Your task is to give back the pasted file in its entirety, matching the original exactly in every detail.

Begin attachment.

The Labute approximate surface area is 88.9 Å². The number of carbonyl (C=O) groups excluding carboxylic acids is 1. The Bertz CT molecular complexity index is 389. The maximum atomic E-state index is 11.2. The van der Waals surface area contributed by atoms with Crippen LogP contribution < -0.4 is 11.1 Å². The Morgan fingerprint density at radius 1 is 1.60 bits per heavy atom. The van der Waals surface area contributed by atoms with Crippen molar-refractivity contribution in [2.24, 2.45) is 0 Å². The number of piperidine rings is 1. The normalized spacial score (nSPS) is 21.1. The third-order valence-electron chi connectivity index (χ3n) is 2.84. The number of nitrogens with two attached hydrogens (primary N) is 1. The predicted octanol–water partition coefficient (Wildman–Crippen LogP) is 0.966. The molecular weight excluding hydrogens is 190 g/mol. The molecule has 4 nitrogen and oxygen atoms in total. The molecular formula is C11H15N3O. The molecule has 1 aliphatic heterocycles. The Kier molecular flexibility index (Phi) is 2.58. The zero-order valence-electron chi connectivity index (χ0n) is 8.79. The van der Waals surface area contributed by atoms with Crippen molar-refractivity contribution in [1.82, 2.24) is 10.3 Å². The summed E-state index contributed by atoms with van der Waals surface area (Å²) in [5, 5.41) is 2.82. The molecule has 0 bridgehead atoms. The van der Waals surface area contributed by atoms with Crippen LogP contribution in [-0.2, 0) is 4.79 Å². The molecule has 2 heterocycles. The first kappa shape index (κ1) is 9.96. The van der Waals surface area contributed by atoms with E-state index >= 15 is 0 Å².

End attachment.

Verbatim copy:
The Labute approximate surface area is 88.9 Å². The number of carbonyl (C=O) groups excluding carboxylic acids is 1. The Bertz CT molecular complexity index is 389. The maximum atomic E-state index is 11.2. The van der Waals surface area contributed by atoms with Crippen LogP contribution < -0.4 is 11.1 Å². The Morgan fingerprint density at radius 1 is 1.60 bits per heavy atom. The van der Waals surface area contributed by atoms with Crippen molar-refractivity contribution in [2.24, 2.45) is 0 Å². The number of piperidine rings is 1. The normalized spacial score (nSPS) is 21.1. The third-order valence-electron chi connectivity index (χ3n) is 2.84. The number of nitrogens with two attached hydrogens (primary N) is 1. The predicted octanol–water partition coefficient (Wildman–Crippen LogP) is 0.966. The molecular weight excluding hydrogens is 190 g/mol. The molecule has 4 nitrogen and oxygen atoms in total. The molecular formula is C11H15N3O. The molecule has 1 aliphatic heterocycles. The Kier molecular flexibility index (Phi) is 2.58. The zero-order valence-electron chi connectivity index (χ0n) is 8.79. The van der Waals surface area contributed by atoms with Crippen molar-refractivity contribution in [1.82, 2.24) is 10.3 Å². The summed E-state index contributed by atoms with van der Waals surface area (Å²) in [5, 5.41) is 2.82. The molecule has 0 bridgehead atoms. The van der Waals surface area contributed by atoms with Crippen LogP contribution in [-0.2, 0) is 4.79 Å². The molecule has 2 heterocycles. The first kappa shape index (κ1) is 9.96. The van der Waals surface area contributed by atoms with E-state index >= 15 is 0 Å².